The Covid-19 pandemic has impacted the funding, liquidity position and business projections of most banks. While it is difficult to estimate the long-term impact given the dynamic nature of the situation, we believe it will be highly dependent on the balance sheet structure of the individual organisation. Banks need to revisit their funding strategies, asset profile, stress testing scenarios and duration and frequency of stress testing, even as they change their work force structure (read accommodating work from home as a part of their BCP or working with reduced workforce). All these aspects need rethinking at the management level by the banks.
Below are some key recommendations that we believe will prove to be of timely help to the Treasurer and ALCO in navigating these tough times.
It is imperative that Banks which are the Financial Intermediaries of the economy retain their key function of providing liquidity and funding to the sectors that require them. The immediate action plan for the Treasurer is to manage the cash position such that the bank is able to maintain a healthy liquidity profile and be able to absorb any requirements of liquidity. The primary focus of the Treasurer should be to manage Customer Franchise and assist the overall goal of the government to support the economy and the most vulnerable sectors. Banks should be able to continue to rollover the credit lines and meet customer loan requests.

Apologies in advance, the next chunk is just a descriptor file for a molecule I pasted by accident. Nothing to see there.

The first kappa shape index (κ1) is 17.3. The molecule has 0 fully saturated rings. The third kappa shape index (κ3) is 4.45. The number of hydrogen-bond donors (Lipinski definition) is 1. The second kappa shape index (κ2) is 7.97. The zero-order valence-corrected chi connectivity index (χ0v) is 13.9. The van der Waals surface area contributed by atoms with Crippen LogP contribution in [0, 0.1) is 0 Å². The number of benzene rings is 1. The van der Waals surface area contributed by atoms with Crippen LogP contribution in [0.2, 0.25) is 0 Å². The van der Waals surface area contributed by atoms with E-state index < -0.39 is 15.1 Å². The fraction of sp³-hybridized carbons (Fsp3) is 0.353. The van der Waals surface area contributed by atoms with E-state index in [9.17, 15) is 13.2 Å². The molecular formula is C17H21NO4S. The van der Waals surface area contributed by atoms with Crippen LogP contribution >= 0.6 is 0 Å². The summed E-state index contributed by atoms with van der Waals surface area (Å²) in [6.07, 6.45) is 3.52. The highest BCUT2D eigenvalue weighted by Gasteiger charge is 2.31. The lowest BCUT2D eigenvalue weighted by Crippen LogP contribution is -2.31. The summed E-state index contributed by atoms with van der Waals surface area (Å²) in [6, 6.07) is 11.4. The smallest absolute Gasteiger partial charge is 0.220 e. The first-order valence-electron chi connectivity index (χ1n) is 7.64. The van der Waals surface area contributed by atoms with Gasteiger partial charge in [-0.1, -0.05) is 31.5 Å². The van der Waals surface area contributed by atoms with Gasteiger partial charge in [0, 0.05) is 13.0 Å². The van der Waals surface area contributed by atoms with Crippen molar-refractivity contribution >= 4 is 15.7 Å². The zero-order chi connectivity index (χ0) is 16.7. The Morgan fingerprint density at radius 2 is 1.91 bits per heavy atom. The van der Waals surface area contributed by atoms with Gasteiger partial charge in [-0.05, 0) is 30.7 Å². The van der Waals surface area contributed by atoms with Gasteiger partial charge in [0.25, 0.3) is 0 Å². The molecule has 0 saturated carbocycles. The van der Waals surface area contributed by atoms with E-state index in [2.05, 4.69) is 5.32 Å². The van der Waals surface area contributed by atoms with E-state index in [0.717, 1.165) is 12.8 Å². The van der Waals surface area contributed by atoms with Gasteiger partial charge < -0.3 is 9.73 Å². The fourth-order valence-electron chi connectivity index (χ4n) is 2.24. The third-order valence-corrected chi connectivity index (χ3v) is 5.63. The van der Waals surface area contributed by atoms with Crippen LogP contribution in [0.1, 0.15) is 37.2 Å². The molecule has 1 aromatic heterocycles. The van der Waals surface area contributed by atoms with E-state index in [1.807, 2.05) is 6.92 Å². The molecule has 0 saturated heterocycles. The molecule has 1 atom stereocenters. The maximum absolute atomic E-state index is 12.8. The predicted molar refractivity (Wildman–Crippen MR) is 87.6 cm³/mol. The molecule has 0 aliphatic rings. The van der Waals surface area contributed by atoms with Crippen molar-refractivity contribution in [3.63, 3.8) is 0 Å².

Banks should prioritise increasing HQLA levels against other investment plans. It is important that they maintain a large part of their HQLA in cash form to the extent possible. In these tough times it is better to differentiate between liquid assets like Cash and liquidity generating securities, as the valuation of the latter can be subject to volatility. While this will create some drag on the earnings of the Treasury immediately, the last thing a Treasurer would want is to have insufficient liquidity. Banks should convert the HQLA into cash as early as possible, because the longer the crisis persists the more the market levels of liquidity of the HQLA securities will diminish.